Now The New York Times is reporting that Clinton used a personal email account to conduct government business as secretary of State, an apparent violation of federal requirements that her records be retained.
Exposed by a House committee investigating the Benghazi Consulate attack, Clinton brazenly dug in her heels. Advisers reviewed tens of thousands of pages of her personal email and decided which ones to release: Just 55,000 emails were given to the State Department.
Those are our emails, not hers. What is she hiding?
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Transparency isn't the only issue. Clinton exposed confidential and potentially dangerous information to a nonsecure, commercial email system. She gave Chinese spies a better shot at reading her emails than U.S. taxpayers.
The Times quoted a former director of litigation at the National Archives and Records Administration who said there is only one scenario under which it's proper for Cabinet-level officials to use private rather than government email: "nuclear winter."
The rest of us are required to play by the rules. Why does Clinton think she's above them?
Clinton aides quickly funneled through friendly media channels examples of Republicans who used private emails, such as former Secretary of State Colin Powell and former Florida Gov. Jeb Bush. Powell operated under a different set of federal rules than Clinton. Bush was not a federal employee (yes, he should release all of his Florida emails, and not just self-selected documents).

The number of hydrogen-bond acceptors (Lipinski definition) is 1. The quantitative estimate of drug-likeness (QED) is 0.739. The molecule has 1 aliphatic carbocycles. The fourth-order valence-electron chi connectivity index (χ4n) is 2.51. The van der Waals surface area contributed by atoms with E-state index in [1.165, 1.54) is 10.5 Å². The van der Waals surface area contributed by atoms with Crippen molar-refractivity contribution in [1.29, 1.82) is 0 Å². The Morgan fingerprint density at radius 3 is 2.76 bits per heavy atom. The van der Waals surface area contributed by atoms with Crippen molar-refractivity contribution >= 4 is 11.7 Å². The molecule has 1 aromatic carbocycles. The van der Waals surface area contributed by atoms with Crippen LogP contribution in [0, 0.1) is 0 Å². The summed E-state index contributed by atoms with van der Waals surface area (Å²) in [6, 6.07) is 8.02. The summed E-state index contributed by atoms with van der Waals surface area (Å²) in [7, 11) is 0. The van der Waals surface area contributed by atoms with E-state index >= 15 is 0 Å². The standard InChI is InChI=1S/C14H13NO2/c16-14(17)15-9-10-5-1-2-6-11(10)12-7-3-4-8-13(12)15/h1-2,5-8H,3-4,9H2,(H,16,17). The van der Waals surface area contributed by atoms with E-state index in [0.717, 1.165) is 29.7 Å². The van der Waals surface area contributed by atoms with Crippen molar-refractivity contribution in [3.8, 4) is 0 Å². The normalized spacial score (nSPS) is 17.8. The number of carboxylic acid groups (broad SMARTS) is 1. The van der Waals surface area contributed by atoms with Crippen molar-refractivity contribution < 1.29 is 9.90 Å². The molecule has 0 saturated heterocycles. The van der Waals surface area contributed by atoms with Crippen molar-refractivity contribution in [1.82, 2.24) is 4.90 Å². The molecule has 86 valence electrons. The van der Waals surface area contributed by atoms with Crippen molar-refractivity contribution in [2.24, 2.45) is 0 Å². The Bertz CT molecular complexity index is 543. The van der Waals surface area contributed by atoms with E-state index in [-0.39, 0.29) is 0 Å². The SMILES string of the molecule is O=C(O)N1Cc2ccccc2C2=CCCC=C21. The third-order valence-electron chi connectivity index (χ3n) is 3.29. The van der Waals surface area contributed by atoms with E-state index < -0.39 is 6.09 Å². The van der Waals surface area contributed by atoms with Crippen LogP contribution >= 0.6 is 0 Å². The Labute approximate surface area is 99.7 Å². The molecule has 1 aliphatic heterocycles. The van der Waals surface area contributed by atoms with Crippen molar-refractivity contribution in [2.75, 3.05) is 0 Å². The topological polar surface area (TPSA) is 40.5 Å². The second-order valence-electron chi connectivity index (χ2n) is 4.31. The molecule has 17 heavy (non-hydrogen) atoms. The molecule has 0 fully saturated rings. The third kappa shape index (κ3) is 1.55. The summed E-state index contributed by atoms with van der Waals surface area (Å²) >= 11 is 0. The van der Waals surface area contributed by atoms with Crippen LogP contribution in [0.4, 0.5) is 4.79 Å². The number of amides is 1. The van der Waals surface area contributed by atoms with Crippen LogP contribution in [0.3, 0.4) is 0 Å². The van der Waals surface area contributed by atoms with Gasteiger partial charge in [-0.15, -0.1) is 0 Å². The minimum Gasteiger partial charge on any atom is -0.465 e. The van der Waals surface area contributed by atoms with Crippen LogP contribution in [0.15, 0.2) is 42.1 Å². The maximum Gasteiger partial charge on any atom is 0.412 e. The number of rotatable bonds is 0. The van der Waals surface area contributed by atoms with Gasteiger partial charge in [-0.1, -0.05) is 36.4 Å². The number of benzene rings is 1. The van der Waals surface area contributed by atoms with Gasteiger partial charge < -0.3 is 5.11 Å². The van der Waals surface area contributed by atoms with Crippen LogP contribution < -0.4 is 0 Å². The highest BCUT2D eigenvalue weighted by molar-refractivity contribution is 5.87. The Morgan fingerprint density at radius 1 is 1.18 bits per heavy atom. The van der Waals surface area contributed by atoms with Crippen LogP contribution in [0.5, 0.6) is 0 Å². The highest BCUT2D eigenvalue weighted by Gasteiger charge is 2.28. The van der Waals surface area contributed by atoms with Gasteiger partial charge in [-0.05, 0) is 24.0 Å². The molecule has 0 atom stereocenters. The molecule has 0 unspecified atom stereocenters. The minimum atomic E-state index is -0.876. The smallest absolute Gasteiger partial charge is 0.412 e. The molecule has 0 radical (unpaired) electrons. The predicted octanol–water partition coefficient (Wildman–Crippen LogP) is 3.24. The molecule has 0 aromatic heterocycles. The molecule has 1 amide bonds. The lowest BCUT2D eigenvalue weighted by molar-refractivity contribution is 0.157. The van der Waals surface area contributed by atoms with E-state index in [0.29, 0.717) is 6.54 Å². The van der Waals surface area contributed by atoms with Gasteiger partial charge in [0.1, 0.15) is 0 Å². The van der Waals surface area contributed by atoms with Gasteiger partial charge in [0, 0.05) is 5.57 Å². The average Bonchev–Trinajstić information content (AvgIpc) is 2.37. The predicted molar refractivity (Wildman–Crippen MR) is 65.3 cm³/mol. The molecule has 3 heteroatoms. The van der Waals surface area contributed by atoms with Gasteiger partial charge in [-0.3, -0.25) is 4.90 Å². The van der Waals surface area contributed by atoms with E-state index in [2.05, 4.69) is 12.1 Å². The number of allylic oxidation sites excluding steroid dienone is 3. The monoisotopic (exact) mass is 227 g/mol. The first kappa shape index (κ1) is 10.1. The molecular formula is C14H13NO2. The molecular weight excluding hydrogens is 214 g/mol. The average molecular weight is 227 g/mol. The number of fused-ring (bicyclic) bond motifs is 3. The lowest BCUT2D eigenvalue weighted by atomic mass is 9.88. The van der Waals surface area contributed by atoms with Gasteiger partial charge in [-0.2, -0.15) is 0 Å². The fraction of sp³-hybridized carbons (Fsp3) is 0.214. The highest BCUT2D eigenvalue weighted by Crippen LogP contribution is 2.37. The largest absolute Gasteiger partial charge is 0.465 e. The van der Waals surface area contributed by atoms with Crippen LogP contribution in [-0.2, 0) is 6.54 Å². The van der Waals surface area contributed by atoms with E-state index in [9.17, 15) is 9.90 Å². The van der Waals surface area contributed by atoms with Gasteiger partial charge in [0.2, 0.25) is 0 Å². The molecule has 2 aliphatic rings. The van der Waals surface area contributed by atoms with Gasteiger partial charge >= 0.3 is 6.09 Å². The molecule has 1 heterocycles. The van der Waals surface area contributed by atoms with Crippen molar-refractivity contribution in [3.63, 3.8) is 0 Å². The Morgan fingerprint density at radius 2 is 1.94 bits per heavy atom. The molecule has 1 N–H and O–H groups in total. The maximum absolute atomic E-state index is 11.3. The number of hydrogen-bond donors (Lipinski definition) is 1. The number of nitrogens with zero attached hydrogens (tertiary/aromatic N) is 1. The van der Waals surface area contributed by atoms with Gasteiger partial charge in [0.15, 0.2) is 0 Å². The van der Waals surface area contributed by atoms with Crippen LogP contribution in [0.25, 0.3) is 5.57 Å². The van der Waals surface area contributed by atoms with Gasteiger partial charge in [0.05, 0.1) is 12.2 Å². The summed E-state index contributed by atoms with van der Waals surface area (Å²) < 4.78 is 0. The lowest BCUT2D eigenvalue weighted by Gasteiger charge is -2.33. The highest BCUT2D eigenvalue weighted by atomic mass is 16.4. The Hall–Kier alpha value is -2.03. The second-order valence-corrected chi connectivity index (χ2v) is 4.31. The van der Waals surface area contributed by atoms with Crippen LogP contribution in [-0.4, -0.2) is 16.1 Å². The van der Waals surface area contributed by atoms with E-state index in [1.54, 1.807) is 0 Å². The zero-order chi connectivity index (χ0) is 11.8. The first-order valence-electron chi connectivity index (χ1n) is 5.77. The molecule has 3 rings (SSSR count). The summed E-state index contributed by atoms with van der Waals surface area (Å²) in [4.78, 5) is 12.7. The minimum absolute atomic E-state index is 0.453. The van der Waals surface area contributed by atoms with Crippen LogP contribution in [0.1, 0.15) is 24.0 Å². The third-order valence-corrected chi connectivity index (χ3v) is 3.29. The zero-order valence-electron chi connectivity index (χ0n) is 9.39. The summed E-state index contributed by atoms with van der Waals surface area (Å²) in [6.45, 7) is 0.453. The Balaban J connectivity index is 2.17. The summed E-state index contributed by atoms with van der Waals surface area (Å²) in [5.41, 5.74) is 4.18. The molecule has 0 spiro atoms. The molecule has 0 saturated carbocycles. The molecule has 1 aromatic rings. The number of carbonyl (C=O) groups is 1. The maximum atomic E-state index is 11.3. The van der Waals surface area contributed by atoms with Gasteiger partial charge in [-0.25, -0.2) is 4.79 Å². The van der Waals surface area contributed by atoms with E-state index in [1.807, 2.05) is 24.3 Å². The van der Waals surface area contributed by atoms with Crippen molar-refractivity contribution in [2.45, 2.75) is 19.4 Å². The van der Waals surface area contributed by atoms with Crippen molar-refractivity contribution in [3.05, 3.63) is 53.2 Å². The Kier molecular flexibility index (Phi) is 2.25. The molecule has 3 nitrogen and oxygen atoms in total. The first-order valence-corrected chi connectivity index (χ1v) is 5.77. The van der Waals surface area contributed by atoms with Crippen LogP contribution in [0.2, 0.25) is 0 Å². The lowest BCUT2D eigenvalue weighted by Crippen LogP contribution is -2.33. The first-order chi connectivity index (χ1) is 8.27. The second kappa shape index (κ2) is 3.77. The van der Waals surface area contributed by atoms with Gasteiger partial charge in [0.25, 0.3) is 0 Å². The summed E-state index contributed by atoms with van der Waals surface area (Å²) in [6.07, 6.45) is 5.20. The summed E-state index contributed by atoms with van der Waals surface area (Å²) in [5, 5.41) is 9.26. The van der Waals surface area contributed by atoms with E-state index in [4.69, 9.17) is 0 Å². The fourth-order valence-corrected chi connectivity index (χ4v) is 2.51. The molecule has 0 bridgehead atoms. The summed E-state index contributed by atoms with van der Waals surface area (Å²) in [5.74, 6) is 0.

This is another Clinton trope: Deflect attention from their wrongdoing by pointing fingers at others—as if two wrongs make a right and they had never promised to set a higher standard.
Clinton spokesman Nick Merrill told The Times that she has been complying with the "letter and spirit of the rules." No, she hasn't. But here again is a reminder of the 1990s: When cornered, the Clintons denied facts and demonized detractors.
The most obvious example is Bill Clinton's lying about his affair with a White House intern. "It depends on what the meaning of the word 'is' is," he said. Less remembered is an independent counsel's finding of "substantial evidence" that then-first lady Hillary Rodham Clinton lied under oath about her role in the 1993 White House travel office firings.
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Many senior Democrats are angry, though not yet mad enough to publicly confront the Clintons. "This story has legs as long as the election," said a Democrat who has worked on Capitol Hill and as a presidential campaign manager. "She will be tripping over this crap until the cows come home."
Another presidential campaign veteran who held a Cabinet-level post in Bill Clinton's White House fretted out loud about the fact that the former first lady is breezing toward the Democratic nomination.